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Dietary patterns of school-age children in Scotland: association with socio-economic indicators, physical activity and obesity

  • Leone C. A. Craig (a1) (a2), Geraldine McNeill (a1) (a2), Jennie I. Macdiarmid (a2), Lindsey F. Masson (a1) and Bridget A. Holmes (a3)
  • DOI:
  • Published online: 16 October 2009

The Survey of Sugar Intake among Children in Scotland was carried out in May to September 2006. The present study aimed to identify dietary patterns in school-aged children from the survey and investigate associations with socio-economic factors, obesity and physical activity. Habitual diet was assessed using the Scottish Collaborative Group FFQ. Height and weight were measured by trained fieldworkers. A total of 1233 FFQ were available for analysis. Dietary patterns were identified by age (5–11 and 12–17 years) and sex using principal components analysis. Associations between factor scores and socio-economic status, education level of the main food provider, physical activity levels and BMI category (based on UK 1990 charts) were examined. Three dietary patterns were identified in each age and sex group. ‘Healthier’ patterns loading highly for fruit and vegetables were significantly associated with higher socio-economic status and higher education levels of the main food provider whereas more ‘unhealthy’ patterns (‘snacks’ and ‘puddings’) were associated with lower socio-economic status and lower education levels of the main food provider. There was no consistent association between dietary patterns and BMI group or time spent in physical activity. However, inactivity (screen time) was inversely associated with ‘healthier’ patterns in all age and sex groups and positively associated with ‘puddings’ and ‘snacks’ in girls aged 5–11 years. Clear dietary patterns can be identified in school-age children in Scotland, which are consistently related to socio-economic factors and inactivity. This has implications for targeting health promotion at subgroups in terms of lifestyle changes required.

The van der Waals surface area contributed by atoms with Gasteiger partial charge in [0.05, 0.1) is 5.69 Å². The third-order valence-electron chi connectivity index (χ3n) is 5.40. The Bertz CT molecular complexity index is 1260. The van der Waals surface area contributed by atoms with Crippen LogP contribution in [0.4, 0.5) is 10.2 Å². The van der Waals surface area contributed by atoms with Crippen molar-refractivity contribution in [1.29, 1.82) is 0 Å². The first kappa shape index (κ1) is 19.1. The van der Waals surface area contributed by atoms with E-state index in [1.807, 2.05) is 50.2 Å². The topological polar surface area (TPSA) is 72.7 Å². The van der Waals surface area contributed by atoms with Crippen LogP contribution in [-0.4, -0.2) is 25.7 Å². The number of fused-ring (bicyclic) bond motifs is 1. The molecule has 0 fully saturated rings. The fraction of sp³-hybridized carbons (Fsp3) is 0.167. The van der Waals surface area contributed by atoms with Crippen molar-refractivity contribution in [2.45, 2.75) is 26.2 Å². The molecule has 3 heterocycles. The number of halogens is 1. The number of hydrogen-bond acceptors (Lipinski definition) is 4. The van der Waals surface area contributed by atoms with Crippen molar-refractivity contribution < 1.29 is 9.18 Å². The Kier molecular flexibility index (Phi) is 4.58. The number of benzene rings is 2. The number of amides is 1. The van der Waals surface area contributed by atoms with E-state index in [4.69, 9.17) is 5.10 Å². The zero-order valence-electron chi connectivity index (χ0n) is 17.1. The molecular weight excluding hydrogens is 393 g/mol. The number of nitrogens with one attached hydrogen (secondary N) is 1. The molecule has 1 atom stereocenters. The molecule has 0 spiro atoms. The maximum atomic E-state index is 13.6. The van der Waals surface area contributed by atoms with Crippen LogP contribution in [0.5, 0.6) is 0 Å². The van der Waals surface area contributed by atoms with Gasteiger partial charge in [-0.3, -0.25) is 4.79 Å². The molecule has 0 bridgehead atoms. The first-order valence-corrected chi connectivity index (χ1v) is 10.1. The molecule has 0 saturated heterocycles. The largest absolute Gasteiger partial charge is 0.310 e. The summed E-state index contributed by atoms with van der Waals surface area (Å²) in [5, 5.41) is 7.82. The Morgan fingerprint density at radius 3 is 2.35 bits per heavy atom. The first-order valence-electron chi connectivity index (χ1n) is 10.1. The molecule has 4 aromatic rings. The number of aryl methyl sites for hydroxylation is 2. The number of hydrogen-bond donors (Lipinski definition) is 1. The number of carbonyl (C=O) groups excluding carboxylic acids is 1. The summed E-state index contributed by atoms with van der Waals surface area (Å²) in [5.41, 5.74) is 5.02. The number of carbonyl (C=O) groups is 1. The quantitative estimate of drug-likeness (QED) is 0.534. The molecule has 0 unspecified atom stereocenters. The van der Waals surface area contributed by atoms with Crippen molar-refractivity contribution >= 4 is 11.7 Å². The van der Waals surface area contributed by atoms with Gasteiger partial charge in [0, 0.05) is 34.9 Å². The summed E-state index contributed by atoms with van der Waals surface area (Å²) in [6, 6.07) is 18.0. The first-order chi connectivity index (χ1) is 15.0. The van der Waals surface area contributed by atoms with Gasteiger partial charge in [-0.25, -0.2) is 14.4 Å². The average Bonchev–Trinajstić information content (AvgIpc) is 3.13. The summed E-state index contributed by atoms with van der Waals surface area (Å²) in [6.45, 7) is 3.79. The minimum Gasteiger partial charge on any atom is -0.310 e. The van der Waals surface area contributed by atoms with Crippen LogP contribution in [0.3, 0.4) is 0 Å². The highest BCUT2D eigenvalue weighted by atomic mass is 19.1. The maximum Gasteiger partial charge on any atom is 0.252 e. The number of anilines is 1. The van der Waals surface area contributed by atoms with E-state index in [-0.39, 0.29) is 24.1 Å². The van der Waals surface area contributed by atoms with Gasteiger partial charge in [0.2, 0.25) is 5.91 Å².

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*Corresponding author: Dr Leone Craig, fax +44 1224 559348, email
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